To the Editor — On 21 January, California took a major step to increase biosecurity in commercial gene synthesis, introducing legislation that requires all scientists purchasing gene synthesis products to use companies that perform screening on customers and the sequences they order. If enacted, this legislation would make it a competitive advantage for companies to take biosecurity seriously. Here, we argue that the US federal government and other governments should emulate California’s actions.

Assembly member Rudy Salas (assembly district 32) introduced the legislation, which requires not only that customers use companies that perform biosecurity screening but also that companies offering DNA synthesis services in California perform sequence screening1. These restrictions would make it harder for a potential nefarious actor to access genetic material for making pathogenic viruses de novo, such as smallpox, Ebola or influenza. The de novo synthesis of known pathogens, particularly small viruses, is listed as one of the most pressing biodefense risks by a 2018 report from the National Academies of Sciences, Engineering and Medicine2.

Many commercial gene synthesis companies already voluntarily screen customer orders to make sure that they are both selling to scientists working in regulated research institutions and not selling anything that could be potentially harmful. In 2010, the US Department of Health and Human Services issued voluntary guidance for companies, including steps to take if there is a sequence or customer of concern3.

Because it costs time and money to perform biosecurity screening, responsible companies that voluntarily take this step have until now been at a competitive business disadvantage4. The California legislation seeks to tackle this by requiring that all DNA synthesis companies undertake sequence screening, thus leveling the playing field. The California legislation also has a mechanism for eventually requiring screening of smaller gene synthesis products than the current Department of Health and Human Services guidance calls for, a necessary step to keep up with advances in biotechnology5.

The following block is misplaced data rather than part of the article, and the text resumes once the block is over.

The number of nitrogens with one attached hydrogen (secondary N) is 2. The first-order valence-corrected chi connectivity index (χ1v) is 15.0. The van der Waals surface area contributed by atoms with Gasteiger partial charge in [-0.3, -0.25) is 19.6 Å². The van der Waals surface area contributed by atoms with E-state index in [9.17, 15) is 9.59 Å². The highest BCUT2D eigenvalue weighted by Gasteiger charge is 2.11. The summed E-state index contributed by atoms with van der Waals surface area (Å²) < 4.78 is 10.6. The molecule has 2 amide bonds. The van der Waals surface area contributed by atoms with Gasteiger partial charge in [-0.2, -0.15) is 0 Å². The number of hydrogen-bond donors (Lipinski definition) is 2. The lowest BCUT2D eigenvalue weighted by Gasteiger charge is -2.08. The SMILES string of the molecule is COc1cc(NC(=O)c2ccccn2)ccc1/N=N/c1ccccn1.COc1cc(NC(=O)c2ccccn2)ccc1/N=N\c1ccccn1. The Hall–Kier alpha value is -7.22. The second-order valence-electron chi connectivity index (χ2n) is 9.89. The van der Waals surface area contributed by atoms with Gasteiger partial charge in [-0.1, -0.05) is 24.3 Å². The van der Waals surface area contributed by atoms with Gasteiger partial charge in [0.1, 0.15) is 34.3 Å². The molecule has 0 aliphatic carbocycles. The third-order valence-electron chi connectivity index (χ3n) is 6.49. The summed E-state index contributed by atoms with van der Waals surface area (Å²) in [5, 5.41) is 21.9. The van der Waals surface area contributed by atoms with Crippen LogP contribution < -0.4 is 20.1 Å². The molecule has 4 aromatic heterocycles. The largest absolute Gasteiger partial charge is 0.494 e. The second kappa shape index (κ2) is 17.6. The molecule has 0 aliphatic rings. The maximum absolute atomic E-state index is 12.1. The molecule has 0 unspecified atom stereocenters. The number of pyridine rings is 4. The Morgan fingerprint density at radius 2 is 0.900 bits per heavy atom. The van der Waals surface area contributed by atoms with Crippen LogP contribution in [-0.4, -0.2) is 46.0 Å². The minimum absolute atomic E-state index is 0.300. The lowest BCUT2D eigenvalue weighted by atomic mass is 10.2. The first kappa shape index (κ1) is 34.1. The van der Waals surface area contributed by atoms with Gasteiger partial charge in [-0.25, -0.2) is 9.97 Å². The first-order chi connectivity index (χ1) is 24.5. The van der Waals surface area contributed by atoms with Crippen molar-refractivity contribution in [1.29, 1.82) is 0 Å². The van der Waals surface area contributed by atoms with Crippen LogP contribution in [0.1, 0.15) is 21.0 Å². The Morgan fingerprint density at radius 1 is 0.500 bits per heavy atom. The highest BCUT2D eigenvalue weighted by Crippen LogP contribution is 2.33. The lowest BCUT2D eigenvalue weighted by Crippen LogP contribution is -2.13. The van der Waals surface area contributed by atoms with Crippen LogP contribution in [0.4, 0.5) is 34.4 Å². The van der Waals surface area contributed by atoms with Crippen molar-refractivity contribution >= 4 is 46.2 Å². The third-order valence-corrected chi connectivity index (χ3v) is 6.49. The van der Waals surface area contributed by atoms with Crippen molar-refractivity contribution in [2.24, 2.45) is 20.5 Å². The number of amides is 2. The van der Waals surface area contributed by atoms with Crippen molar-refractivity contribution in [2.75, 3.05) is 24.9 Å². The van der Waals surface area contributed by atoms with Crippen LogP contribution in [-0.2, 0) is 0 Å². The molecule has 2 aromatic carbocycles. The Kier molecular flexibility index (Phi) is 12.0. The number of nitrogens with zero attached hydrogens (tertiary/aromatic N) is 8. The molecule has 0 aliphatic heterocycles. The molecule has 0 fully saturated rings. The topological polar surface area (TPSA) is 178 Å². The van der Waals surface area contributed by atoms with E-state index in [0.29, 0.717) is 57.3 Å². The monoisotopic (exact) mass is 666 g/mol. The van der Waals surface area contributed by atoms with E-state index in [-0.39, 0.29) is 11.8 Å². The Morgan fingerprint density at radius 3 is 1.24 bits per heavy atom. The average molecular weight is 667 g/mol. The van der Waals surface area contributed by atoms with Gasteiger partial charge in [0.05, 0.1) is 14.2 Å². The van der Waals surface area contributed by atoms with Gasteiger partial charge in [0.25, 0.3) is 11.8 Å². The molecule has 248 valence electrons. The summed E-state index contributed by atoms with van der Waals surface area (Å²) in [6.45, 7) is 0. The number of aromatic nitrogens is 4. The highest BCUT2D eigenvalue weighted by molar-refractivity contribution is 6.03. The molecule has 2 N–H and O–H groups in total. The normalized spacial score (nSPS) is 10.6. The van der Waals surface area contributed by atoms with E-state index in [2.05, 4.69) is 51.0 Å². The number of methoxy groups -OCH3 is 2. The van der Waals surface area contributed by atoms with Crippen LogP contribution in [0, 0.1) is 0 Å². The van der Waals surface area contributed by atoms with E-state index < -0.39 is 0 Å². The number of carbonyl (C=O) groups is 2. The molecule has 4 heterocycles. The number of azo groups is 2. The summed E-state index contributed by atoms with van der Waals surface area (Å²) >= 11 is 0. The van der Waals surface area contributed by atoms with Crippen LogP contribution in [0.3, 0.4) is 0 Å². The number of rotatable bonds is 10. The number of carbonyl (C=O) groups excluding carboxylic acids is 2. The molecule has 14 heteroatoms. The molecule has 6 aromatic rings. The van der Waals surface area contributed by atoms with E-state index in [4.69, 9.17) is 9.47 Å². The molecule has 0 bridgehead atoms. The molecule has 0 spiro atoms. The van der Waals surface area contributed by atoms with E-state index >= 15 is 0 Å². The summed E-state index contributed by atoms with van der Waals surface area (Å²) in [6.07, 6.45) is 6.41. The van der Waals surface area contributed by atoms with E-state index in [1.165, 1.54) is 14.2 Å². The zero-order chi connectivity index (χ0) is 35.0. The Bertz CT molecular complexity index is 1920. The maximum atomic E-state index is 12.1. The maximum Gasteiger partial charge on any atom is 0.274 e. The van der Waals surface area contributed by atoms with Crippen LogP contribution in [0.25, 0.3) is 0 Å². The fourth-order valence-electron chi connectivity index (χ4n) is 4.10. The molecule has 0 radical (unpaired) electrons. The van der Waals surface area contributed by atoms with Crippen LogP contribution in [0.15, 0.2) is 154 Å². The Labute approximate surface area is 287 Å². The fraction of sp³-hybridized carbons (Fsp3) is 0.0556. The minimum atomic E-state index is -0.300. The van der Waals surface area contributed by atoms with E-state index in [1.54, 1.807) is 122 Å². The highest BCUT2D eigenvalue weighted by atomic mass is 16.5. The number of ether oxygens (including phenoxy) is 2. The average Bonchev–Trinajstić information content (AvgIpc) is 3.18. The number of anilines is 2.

Of course, there are limits to how much California can do by itself, as this legislation would apply only to California state funds and California gene synthesis companies. Although California is a biotech giant, with several gene synthesis companies, gene synthesis is international, with a global market valued at over $200 million in 2017 and projected growth to over $600 million by 2022 worldwide6.

It is time for the US federal government and other governments to put in place regulations that ensure DNA sequences of pathogenic agents do not fall into the wrong hands. It is no longer sufficient for voluntary participation in guidance to oversee a matter of national and international biosecurity. Governments around the world should follow California’s example by strengthening biosecurity rules that require synthetic DNA sequence screening.


  1. 1.

    AB-1966 Gene Synthesis Providers. Edn. 2019–2020 Regular Session (2020).

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    US National Academies of Sciences, Engineering and Medicine. Biodefense in the Age of Synthetic Biology (National Academies Press, 2018).

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    Department of Health and Human Services. Fed. Regist. 75, 62820–62832 (2010).

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    Carter, S. R. & Friedman, R. M. DNA Synthesis and Biosecurity: Lessons Learned and Options for the Future (J. Craig Venter Institute, 2015).

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    Kobokovich, A., West, R., Montague, M., Inglesby, T. & Gronvall, G. K. Health Secur. 17, 419–429 (2019).


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    Bergin, J. Synthetic Biology: Global Markets (BCC Research, 2018).

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Correspondence to
Gigi Kwik Gronvall.

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The authors declare no competing interests.

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West, R., Gronvall, G.K. California shows the way for biosecurity in commercial gene synthesis.
Nat Biotechnol (2020).

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